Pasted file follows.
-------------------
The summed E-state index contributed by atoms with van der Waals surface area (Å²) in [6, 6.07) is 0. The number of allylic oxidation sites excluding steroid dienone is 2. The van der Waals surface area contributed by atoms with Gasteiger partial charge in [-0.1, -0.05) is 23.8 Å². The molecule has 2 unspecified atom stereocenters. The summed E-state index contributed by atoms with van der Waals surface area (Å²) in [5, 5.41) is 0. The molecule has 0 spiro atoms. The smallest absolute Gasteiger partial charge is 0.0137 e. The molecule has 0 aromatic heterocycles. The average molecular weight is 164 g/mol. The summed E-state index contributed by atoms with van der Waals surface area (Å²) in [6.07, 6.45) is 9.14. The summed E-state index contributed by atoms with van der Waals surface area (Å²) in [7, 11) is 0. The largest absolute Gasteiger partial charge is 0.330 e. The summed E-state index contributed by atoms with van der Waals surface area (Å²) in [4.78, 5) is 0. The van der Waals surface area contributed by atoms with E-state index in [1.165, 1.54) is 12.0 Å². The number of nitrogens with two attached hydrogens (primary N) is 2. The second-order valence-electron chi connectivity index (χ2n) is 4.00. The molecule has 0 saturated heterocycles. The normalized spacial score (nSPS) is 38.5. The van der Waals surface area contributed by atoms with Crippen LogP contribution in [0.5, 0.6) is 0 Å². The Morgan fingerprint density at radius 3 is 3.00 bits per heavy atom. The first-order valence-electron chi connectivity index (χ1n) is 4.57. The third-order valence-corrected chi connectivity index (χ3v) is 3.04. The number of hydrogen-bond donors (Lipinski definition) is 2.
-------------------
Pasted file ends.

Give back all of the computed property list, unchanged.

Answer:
The summed E-state index contributed by atoms with van der Waals surface area (Å²) in [6, 6.07) is 0. The number of allylic oxidation sites excluding steroid dienone is 2. The van der Waals surface area contributed by atoms with Gasteiger partial charge in [-0.1, -0.05) is 23.8 Å². The molecule has 2 unspecified atom stereocenters. The summed E-state index contributed by atoms with van der Waals surface area (Å²) in [5, 5.41) is 0. The molecule has 0 spiro atoms. The smallest absolute Gasteiger partial charge is 0.0137 e. The molecule has 0 aromatic heterocycles. The average molecular weight is 164 g/mol. The summed E-state index contributed by atoms with van der Waals surface area (Å²) in [6.07, 6.45) is 9.14. The summed E-state index contributed by atoms with van der Waals surface area (Å²) in [7, 11) is 0. The largest absolute Gasteiger partial charge is 0.330 e. The summed E-state index contributed by atoms with van der Waals surface area (Å²) in [4.78, 5) is 0. The van der Waals surface area contributed by atoms with E-state index in [1.165, 1.54) is 12.0 Å². The number of nitrogens with two attached hydrogens (primary N) is 2. The second-order valence-electron chi connectivity index (χ2n) is 4.00. The molecule has 0 saturated heterocycles. The normalized spacial score (nSPS) is 38.5. The van der Waals surface area contributed by atoms with Crippen LogP contribution in [0.5, 0.6) is 0 Å². The Morgan fingerprint density at radius 3 is 3.00 bits per heavy atom. The first-order valence-electron chi connectivity index (χ1n) is 4.57. The third-order valence-corrected chi connectivity index (χ3v) is 3.04. The number of hydrogen-bond donors (Lipinski definition) is 2.